The business of debt counselling (a.k.a. credit counselling) and debt consolidation is an extremely competitive one, particularly in Toronto. Unfortunately, there are certain financial professionals who employ questionable methods in marketing their services to get an edge over their competition.
There has been a trend of “credit counsellors”, “debt counsellers”, “debt experts” (and I use these terms loosely), referring work to trustees in bankruptcy in return for compensation. From what I have seen in the Toronto area, here is how it usually works:
- An individual who aspires to be a “debt consultant” or “credit counsellor” will approach a bankruptcy trustee about referring work to his practice in return for a percentage of the trustee’s fees.
- The individual in question usually has no financial training or background at all. He’ll be largely self-taught and in some cases, fell into his profession because he was bankrupt himself at one time and learned how the process works during the course of his bankruptcy. However, he is usually a prominent member within his/her community and knows a lot of people. He can therefore prove to be a valuable source of referrals for the trustee.
- Moreover, many individuals in financial difficulty can be understandably intimidated by the prospect of meeting with a trustee in bankruptcy. How the “credit counsellor” gets around this sentiment is to advertise himself as a credit counsellor, debt consultant, or some other euphemism, who can help people solve their debt issues “without going bankrupt”. This is far less intimidating for the debtor.
- In fact, the credit counsellor himself may not be able to do anything at all if the situation is dire (e.g., wage garnishment, collection calls, etc.). He has no legal authority to stop such proceedings and moreover, may lack the training and knowledge to provide sound financial advice. So he refers his client to a bankruptcy trustee and is paid a percentage of the estimated fees from the pending bankruptcy engagement.
The professional conduct of trustees in bankruptcy are governed by a Code of Ethics in the Bankruptcy and Insolvency Act. Specifically, Rule 49 of the Act states that:
Trustees shall not, directly or indirectly, pay to a third party a commission, compensation or other benefit in order to obtain a professional engagement, or accept, directly or indirectly from a third party, a commission, compensation or other benefit for referring work relating to a professional engagement.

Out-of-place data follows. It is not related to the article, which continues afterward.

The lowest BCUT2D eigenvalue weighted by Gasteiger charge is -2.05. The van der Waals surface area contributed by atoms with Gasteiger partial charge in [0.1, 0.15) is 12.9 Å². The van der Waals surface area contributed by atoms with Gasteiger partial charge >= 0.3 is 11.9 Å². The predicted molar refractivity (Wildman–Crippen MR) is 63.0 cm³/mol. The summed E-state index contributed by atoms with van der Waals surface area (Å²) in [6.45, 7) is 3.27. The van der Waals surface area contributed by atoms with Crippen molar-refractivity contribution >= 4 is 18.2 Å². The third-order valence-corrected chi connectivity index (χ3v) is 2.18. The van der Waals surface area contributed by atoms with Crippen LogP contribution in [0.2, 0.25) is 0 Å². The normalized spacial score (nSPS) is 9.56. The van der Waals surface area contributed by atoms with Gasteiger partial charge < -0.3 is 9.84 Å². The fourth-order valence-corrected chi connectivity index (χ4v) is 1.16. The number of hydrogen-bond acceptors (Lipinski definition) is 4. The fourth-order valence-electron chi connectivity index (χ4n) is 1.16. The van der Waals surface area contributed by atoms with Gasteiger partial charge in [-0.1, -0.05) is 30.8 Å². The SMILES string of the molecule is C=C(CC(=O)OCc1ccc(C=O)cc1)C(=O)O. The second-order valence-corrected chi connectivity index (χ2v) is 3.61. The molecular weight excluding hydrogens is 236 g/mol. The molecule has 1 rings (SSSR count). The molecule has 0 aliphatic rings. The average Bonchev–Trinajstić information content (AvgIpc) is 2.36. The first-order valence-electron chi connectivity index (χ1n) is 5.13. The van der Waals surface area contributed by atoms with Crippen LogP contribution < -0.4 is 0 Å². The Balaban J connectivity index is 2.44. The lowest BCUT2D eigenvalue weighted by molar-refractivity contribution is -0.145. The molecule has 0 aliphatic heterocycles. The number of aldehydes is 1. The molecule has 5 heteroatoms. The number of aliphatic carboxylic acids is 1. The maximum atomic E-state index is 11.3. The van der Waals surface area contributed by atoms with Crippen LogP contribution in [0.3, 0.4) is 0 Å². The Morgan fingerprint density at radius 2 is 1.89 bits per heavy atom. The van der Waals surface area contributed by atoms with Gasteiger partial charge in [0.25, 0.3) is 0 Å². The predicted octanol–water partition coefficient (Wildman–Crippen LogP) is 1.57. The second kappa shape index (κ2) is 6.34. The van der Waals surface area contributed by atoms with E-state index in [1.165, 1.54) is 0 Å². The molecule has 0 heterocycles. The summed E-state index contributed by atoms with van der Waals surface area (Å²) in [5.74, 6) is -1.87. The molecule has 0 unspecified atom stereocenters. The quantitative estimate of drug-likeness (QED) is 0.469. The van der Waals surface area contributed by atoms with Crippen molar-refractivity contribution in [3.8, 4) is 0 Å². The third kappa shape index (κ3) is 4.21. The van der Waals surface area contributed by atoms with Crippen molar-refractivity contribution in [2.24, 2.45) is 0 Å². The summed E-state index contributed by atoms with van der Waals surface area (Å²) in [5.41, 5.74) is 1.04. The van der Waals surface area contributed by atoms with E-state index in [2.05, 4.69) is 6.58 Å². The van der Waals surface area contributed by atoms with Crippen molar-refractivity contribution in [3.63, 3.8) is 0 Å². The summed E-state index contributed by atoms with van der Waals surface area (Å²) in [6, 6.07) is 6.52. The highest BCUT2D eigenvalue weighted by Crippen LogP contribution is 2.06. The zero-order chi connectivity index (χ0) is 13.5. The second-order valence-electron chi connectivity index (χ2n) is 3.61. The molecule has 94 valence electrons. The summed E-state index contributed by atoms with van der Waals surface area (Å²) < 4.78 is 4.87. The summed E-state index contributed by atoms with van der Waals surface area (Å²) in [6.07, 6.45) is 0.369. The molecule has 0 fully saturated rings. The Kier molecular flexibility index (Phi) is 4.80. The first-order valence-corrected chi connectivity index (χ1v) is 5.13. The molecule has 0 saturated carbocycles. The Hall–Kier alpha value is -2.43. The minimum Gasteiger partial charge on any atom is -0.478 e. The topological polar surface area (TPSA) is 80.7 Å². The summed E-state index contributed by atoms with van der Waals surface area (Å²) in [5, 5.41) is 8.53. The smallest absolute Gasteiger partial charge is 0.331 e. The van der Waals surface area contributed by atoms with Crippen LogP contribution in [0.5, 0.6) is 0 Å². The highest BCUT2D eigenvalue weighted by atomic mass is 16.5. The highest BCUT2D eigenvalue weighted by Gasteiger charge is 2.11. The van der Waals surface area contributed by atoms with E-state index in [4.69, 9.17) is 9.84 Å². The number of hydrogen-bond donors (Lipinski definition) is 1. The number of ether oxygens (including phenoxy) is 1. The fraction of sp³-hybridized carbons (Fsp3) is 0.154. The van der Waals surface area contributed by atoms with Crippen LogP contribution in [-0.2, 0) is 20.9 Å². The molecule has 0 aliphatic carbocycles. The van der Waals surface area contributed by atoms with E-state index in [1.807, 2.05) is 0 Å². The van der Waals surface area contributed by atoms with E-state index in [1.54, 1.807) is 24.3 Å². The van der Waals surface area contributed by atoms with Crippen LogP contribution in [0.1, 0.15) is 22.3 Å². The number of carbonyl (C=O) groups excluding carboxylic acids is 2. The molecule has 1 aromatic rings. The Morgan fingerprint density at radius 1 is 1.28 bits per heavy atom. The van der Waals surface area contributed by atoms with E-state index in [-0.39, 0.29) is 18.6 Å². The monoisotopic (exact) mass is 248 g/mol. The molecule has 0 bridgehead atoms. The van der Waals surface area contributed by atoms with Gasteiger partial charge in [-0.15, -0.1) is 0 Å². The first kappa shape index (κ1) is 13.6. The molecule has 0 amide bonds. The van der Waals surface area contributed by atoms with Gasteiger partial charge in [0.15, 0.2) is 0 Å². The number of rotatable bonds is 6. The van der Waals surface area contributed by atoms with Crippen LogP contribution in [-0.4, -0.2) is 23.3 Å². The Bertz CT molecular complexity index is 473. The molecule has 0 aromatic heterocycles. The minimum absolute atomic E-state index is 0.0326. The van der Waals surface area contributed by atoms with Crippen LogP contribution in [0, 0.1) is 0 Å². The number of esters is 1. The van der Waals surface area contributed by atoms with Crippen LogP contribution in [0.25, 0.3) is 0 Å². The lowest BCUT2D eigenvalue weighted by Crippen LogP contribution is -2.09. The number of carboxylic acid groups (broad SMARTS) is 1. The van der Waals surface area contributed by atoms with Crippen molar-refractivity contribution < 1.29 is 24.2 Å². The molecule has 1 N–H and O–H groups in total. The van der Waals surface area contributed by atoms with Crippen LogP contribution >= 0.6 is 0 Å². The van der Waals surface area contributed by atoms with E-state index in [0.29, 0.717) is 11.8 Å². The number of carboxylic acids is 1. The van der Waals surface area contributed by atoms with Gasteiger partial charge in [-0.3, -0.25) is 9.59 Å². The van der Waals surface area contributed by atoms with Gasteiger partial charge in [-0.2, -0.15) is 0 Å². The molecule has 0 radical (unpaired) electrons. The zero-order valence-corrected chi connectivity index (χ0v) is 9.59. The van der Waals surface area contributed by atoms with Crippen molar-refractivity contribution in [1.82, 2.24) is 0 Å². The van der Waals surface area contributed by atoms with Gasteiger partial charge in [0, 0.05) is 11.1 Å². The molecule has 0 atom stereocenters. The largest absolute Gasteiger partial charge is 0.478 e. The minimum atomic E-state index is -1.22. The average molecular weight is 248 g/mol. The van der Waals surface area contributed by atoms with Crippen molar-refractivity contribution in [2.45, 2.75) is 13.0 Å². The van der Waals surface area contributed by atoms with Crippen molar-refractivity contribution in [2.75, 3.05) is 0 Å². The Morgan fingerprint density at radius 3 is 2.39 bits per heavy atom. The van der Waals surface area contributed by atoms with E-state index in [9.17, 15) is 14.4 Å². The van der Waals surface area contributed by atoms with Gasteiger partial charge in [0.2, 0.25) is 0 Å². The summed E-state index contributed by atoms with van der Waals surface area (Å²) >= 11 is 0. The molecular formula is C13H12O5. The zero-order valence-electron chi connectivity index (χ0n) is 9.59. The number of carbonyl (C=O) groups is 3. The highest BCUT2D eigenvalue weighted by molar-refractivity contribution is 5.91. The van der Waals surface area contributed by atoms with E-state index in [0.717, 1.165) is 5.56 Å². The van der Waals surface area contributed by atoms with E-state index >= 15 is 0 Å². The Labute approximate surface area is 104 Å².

So you’re probably wondering: how can the trustee pay a commission if he’s prohibited from doing so under the law? Certain trustees have been very creative in getting around this. Here are some examples:
- Some trustees are also accountants, and will have accounting practices which is legally separate from their respective bankruptcy practices . The commission will be paid by the accounting firm, not the trustee firm.
- Some trustee’s will pay “rent” to the credit counsellor for meeting the debtor at the credit counsellor’s premises when signing the bankruptcy paperwork.
- Another method is to have the debtor directly pay the credit counsellor a fee for the referral, and the trustee deducts the payment made by the debtor from his own fees.
Although these tactics may not directly violate the law, they clearly contravene the spirit of the law.
So why does this matter?
Generally speaking, there is nothing inherently unethical about paying someone for a referral – it is a normal business practice. However, because of the nature of bankruptcy proceedings, such arrangements have the potential to create major problems for the debtor, his creditors and the trustee. Here is an example I have seen far too often:
- John has a lot of debt and no assets, other than an antique 1961 Ford Mustang he inherited from his father. It’s worth about $20,000.
- John doesn’t want to file bankruptcy but sees a TV advertisement by “AOK Debt Management”. The TV ad says that AOK can “help you deal with your debts without going bankrupt”.
- John meets with the AOK debt counsellor who convinces him that bankruptcy is the only solution for him. John is understandably disappointed, but agrees to proceed with a bankruptcy through a trustee referred to him by AOK. John is concerned about losing the car, but the debt counsellor reassures him that if he doesn’t mention the car to the trustee, he won’t lose it. If the car is somehow discovered, then John can simply state that it slipped his mind, without any serious consequences.
- John files his bankruptcy and AOK receives its commission from the trustee. Some months after the bankruptcy is filed, the trustee discovers the existence of the car, which was sold by John right after he filed bankruptcy. The money is gone – John has spent it all. The trustee informs John that he’s committed a very serious offence under Canadian bankruptcy law and can even go to jail for bankruptcy fraud. John protests the he was only doing what he was told by the debt counsellor and was informed that the consequences wouldn’t be that serious.
As you can see in this example, because of its commission, it was in AOK’s interest to have John file for bankruptcy, even though it may not have been the best thing for John.
So be warned and follow this old adage: if you something is too good to be true, it usually is!
This post should not be interpreted as legal advice or a legal opinion. Please consult your Fong and Partners Inc. advisor to review your own particular circumstances.
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